On the contrary, miR-23b inhibitor could confer cisplatin resistance to both Hela and CaSki cells (Fig. 4c, d). All these data suggest that miR-23b alters cisplatin sensitivity by affecting the population of cervical cancer stem cells.
Cancer stem cells confer drug resistance to patients who received conventional treatments such as chemotherapy and radiotherapy. Here, by screening 13 miRNAs that could predicatively bind the 3’UTR of ALDH1A1 for RISC-mediated degradation, we found that miR-23b accordantly exhibits lower expression in sphere cells derived from four cervical cancer cell lines (Hela, CaSki, C33A and Siha), indicating the downregulation of miR-23b is generally observed in cervical cancer stem cells (CCSCs). Functionally, forced expression of miR-23b could disrupt cancer stemness via suppressing ALDH1A1 expression while addition of miR-23b inhibitor bore the ability to increase cancer stem cells population. 3’UTR binding assay also confirmed that miR-23b indeed directly binds to ALDH1A1 mRNA, which could be attenuated by destroying the binding motif. Importantly, miR-23b mediated reduction of cervical cancer stem cells also contributed to cisplatin sensitivity.
According to our data, miR-23b plays role in altering cell sensitivity to cisplatin treatment, probably due to the consequence of the changed population of CCSCs. Since CCSCs are inherently blinded to chemotherapy or radiation, we believe that miR-23b still can alter radiation sensitivity of cervical cancer cells, which requires future investigation. In addition, it is appealing to see whether the expression levels of miR-23b is silenced in cisplatin resistant cervical cancer cells (Cis-res CCCs) and whether addition of miR-23b mimic could re-sensitizes Cis-res CCCs to cisplatin treatment.
Serval reports have demonstrated that miR-23b is down-regulated in HPV-induced cervical cancer and this regulation is dependent of p53, which can bind to the promoter of miR-23b and trans-activate miR-23b expression . As we known, p53 undergoes degradation upon HPV infection. Of note, p53 is inactivated in CCSCs for the maintenance of stemness. We postulate that under-expression of miR-23b in CCSCs is regulated at least partially by inactivation of p53. Additionally, one study has pointed that the promoter of miR-23b is the potential methylation target . Therefore, the further suppressed expression of miR-23b in CCSCs is possibly regulated by methylation modification. MiR-23b has been proved as tumor suppressive miRNA in many cancers. In gastric carcinoma, forced expression of miR-23b inhibits proliferation, invasion, epithelial-mesenchymal transition (EMT) and tumorsphere formation of gastric cancer cells via targeting Notch2 receptor . MiR-23b also can target cyclin G1 to suppress ovarian cancer progression . Finally, prostate cancer tumorigenesis is highly associated with miR-23b levels, which base-pairs with 3’UTR of Src to inhibit its translation . Here, we first showed that ALDH1A1 is additional target for miR-23b, indicating that miR-23b exerts its functions via affecting numerous genes’ expression. Of note, miR-23b has been shown to be downregulated in cervical cancer cells due to the hypermethylation at its promoter locus. To supplement previous finding, we found that miR-23b is further reduced in isolated tumorspheres, for the purpose of maintaining ALDH1A1 levels and cells’ stemness. Therefore, developing miR-23b as therapeutic target will better battle against cervical cancer.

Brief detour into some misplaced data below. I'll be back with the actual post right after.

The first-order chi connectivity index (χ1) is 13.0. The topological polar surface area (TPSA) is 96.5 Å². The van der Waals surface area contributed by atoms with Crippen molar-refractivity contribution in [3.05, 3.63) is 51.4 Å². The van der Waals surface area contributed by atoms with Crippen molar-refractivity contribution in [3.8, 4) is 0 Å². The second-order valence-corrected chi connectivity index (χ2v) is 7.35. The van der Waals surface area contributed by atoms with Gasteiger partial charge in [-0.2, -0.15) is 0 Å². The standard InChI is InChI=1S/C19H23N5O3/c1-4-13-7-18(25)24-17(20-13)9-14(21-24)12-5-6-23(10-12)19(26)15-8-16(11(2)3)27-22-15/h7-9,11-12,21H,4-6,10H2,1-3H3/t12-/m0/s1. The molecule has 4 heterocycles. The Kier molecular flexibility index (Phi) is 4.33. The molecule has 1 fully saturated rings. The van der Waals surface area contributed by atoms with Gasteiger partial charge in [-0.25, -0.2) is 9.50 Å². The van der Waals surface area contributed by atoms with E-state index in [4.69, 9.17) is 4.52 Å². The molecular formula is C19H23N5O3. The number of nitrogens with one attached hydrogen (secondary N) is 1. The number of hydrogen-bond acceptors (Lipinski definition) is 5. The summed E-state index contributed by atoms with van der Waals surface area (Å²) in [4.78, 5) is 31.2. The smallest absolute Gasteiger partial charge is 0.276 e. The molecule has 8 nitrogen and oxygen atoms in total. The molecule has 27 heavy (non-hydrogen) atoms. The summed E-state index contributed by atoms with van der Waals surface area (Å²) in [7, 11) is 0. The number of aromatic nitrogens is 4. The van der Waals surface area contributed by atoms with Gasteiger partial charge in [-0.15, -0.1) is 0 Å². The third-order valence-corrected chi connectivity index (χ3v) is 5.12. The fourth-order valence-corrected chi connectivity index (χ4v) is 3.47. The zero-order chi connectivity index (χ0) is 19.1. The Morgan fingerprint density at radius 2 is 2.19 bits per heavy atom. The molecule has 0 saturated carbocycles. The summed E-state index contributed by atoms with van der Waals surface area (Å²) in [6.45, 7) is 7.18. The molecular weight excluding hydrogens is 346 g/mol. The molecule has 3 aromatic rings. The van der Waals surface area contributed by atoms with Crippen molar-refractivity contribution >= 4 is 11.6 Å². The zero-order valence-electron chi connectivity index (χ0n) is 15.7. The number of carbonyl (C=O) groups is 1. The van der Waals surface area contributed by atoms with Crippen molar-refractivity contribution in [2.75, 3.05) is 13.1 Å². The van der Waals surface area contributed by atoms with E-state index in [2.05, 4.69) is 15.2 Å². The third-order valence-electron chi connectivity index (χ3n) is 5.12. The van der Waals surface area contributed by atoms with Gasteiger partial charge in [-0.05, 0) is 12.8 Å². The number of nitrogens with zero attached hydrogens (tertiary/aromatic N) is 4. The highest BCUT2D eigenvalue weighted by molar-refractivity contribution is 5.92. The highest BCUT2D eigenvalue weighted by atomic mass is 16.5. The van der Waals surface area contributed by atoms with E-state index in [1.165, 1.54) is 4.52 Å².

We found that miR-23b is under-expressed in sphere cells compared to the parental cells, which contributes to the higher expression levels of ALDH1A1 in sphere cells. Forced expression of miR-23b has capacity to reduce the number of tumorspheres, re-sensitizing cells to cisplatin treatment. All data suggest that there is need to develop miR-23b as therapeutic target for cervical cancer stem cells.
Cancer stem cell
Cervical cancer stem cell
Manzo-Merino J, Contreras-Paredes A, Vazquez-Ulloa E, Rocha-Zavaleta L, Fuentes-Gonzalez AM, Lizano M. The role of signaling pathways in cervical cancer and molecular therapeutic targets. Arch Med Res. 2014;45(7):525–39.
Siegel RL, Miller KD, Jemal A. Cancer statistics, 2016. CA Cancer J Clin. 2016;66(1):7–30.
Thomas M, Narayan N, Pim D, Tomaic V, Massimi P, Nagasaka K, Kranjec C, Gammoh N, Banks L. Human papillomaviruses, cervical cancer and cell polarity. Oncogene. 2008;27(55):7018–30.
Yim EK, Park JS. The role of HPV E6 and E7 oncoproteins in HPV-associated cervical carcinogenesis. Breast Cancer Res Treat. 2005;37(6):319–24.
Thomas M, Pim D, Banks L. The role of the E6-p53 interaction in the molecular pathogenesis of HPV. Oncogene. 1999;18(53):7690–700.
Bernard X, Robinson P, Nomine Y, Masson M, Charbonnier S, Ramirez-Ramos JR, Deryckere F, Trave G, Orfanoudakis G. Proteasomal degradation of p53 by human papillomavirus E6 oncoprotein relies on the structural integrity of p53 core domain. Plos One. 2011;6(10):e25981.